Inflation is affecting Preeti Parekh who has already postponed a vacation this year. Sitting in her flat in Juhu, Mumbai, Parekh explained how she spent more than Rs 1500 to buy petrol today – for what she could buy with Rs 1300 a few days back. “No more long drives for me now,” she said.
The 53-year old Parekh lives in her one-bedroom flat with her 22-year old daughter who is eager to begin her MBA course. The family manages on earnings from investments made by Parekh’s late husband. Therefore, the household budget going for a toss is of serious concern. “A box of mangoes last week was at Rs 150 and this week the same guy is charging me Rs 250. Now we are trying to cut down on our expenses.”
“The unexpectedly high Inflation figure came as an unpleasant surprise for market participants and economists alike,” said Hitesh Agarwal, the head of research of Angel Broking.
Being a Gujarati family, the Parekhs buy household groceries once a year when the prices are lowest. Parekh buys 100 kilograms of wheat and uses an electric chakki at home to grind it to flour. She buys 25 kilos of tuar daal at a time. It insulates the family from many price shocks – and teaches all of us a lesson.
“However, vegetables have to be bought fresh. And when guests come you cannot cut down. You may cut down on clothes that you buy, but now the festival season is coming up and expenses will go up again. The confidence is gone and I feel like keeping cash handy – that is why no vacation this year,” Parekh said.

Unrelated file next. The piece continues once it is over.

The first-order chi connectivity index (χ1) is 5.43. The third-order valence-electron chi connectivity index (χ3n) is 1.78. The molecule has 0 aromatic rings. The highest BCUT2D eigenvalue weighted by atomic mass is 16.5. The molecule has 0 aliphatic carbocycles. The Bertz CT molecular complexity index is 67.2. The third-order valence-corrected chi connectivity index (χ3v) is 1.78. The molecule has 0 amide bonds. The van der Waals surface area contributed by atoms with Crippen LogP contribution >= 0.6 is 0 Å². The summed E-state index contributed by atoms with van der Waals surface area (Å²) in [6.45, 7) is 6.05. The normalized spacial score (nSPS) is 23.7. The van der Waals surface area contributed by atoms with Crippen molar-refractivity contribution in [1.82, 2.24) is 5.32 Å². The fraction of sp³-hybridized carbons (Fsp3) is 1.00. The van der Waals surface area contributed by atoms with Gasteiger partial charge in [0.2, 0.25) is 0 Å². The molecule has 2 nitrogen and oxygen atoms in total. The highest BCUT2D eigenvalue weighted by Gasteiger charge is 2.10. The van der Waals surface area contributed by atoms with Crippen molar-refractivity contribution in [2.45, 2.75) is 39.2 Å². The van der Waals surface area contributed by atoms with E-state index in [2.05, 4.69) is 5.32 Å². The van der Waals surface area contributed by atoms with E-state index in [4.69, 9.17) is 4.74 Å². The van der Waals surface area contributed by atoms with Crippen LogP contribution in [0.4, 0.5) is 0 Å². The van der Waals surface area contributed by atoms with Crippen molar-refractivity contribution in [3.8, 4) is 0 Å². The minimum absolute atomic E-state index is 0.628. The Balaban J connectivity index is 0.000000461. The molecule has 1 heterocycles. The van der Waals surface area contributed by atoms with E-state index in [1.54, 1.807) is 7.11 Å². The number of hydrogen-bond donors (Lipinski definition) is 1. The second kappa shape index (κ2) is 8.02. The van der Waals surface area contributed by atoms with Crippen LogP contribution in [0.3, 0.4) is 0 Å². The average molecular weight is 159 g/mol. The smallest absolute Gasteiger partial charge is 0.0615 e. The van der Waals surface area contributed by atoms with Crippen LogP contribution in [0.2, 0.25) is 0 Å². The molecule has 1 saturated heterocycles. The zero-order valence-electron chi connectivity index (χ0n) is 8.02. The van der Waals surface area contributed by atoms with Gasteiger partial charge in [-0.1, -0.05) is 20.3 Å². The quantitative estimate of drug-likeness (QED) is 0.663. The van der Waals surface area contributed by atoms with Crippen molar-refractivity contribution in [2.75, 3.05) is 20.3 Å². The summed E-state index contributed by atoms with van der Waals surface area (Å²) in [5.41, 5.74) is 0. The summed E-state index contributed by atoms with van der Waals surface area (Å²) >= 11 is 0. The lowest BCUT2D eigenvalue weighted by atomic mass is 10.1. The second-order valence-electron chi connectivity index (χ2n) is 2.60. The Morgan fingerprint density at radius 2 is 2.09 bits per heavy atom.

Parekh is not alone in her worries and experts record the situation too. “Continued double-digit inflation is expected to have a huge psychological impact on consumers, further fuelling inflationary expectations. Due to the social implications, we believe it will increasingly become a major political issue,” said Tushar Poddar, Vice President Asia Economic Research, Goldman Sachs.
Preeti Parekh has not made any changes in her portfolio and is disappointed with the prospect of equities. We sought the advise of a personal financial planner Dr D Sundararajan for this kind of a scenario. He said: “We are recommending 5-10 per cent exposure to a exchange traded gold fund. Also we recommend a gradual increase in exposure to debt funds, though without long-term commitment as some rate increases are likely. Equity investments, if for the long term is okay but only through systematic investment plans.”